Tuesday, December 19, 2017

Trump Judicial Nominee Hunts Ghosts

Last week Trump judicial nominee Brett Talley withdrew his nomination after questions arose regarding his qualifications and a possible undisclosed conflict of interest. Here at Augoeides, though, what's most notable about Talley is that he's a paranormal investigator. Talley was involved with the Tuscaloosa Paranormal Research Group from 2009-2010. It's possible that he may be the first judicial nominee ever to be a ghost hunter, or at least the first to acknowledge being one publicly.

The appointment of Brett Talley, 36, for a lifetime post as an Alabama federal judge is raising eyebrows because he has never tried a case, BBC reported on Wednesday. It also emerged he failed to disclose on a conflict-of-interest questionnaire that his wife is a White House lawyer. But he did divulge his Tuscaloosa Paranormal Research Group membership.

Talley was approved last week by the Senate committee on a party-line vote, and he is likely to be confirmed by the full chamber soon. His nomination is part of President Trump's efforts to expand the presence of conservative jurists in American courtrooms, say analysts.

Note that this quoted article was written before Talley withdrew his nomination. He will not become a federal judge.

The Harvard-educated lawyer was unanimously deemed "not qualified" by the American Bar Association to serve an appointment on the US District Court for the Middle District of Alabama. Talley, who has practised law for three years, has written right-wing blog posts critical of Barack Obama and Hillary Clinton, whom he labelled "Rotten", according to US media. He also maintains a horror blog online, when not searching for ghosts.

In a questionnaire form submitted to the Senate Judiciary Committee, Talley revealed his 2009-10 affiliation with the phantom chasers. The Tuscaloosa Paranormal Research Group searches for the truth "of the paranormal existence" in addition to helping "those who may be living with paranormal activity that can be disruptive and/or traumatic", according to their website.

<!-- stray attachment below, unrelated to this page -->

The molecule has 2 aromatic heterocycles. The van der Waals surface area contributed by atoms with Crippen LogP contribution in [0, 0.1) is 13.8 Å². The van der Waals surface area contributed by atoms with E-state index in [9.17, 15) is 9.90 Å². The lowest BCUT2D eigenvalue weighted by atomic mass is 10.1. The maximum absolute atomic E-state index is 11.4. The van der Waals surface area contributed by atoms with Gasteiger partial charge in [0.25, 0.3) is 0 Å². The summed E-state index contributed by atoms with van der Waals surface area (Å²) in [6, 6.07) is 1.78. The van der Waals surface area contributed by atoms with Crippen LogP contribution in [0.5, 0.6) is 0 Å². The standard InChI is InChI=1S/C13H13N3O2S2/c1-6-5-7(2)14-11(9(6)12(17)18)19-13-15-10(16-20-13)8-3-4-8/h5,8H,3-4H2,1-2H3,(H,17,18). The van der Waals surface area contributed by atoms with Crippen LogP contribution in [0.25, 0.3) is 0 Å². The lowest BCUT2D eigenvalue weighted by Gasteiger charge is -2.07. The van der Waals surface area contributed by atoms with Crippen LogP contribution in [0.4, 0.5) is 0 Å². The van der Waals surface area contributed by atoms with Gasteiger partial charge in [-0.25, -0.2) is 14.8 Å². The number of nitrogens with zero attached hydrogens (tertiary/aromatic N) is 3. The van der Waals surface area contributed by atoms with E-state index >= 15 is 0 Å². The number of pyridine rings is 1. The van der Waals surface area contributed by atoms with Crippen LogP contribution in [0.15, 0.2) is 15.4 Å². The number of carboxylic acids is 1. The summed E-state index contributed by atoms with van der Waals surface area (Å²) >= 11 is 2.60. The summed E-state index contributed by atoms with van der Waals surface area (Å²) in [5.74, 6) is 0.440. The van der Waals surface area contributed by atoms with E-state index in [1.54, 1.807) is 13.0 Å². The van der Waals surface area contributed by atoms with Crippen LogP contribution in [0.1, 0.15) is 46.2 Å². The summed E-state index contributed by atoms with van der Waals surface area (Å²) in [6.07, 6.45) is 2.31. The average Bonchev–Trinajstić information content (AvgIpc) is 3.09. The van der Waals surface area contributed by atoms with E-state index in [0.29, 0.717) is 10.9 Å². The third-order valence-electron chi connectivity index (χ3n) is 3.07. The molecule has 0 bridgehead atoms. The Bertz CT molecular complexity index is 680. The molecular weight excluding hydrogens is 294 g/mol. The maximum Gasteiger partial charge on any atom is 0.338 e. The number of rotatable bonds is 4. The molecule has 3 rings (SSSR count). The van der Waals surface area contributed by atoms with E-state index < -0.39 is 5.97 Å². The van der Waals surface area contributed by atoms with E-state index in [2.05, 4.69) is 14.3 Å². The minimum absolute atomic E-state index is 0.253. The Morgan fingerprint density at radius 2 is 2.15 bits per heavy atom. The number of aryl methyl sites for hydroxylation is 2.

While Talley strikes me as an under-qualified right-wing ideologue who I would never want on the bench, it's interesting that ghost hunting is now mainstream enough that it is not considered immediately disqualifying for a federal appointment. This probably has to do with the success of television programs like Ghost Hunters, and the Tuscaloosa group appears to follow a similar approach to that seen on the show. They try to debunk everything they can with normal explanations before concluding that activity they observe is paranormal, employ similar equipment like EMF meters, and so forth.

I can see some advantages of having a good ghost hunter serving as a judge. Someone experienced at working out normal explanations for apparently paranormal phenomena might have better insight into complex cases that involve unusual situations, and consider possibilities others might immediately dismiss. I have no idea whether Talley would have brought such a perspective to his work, but it looks like we won't be finding out now.

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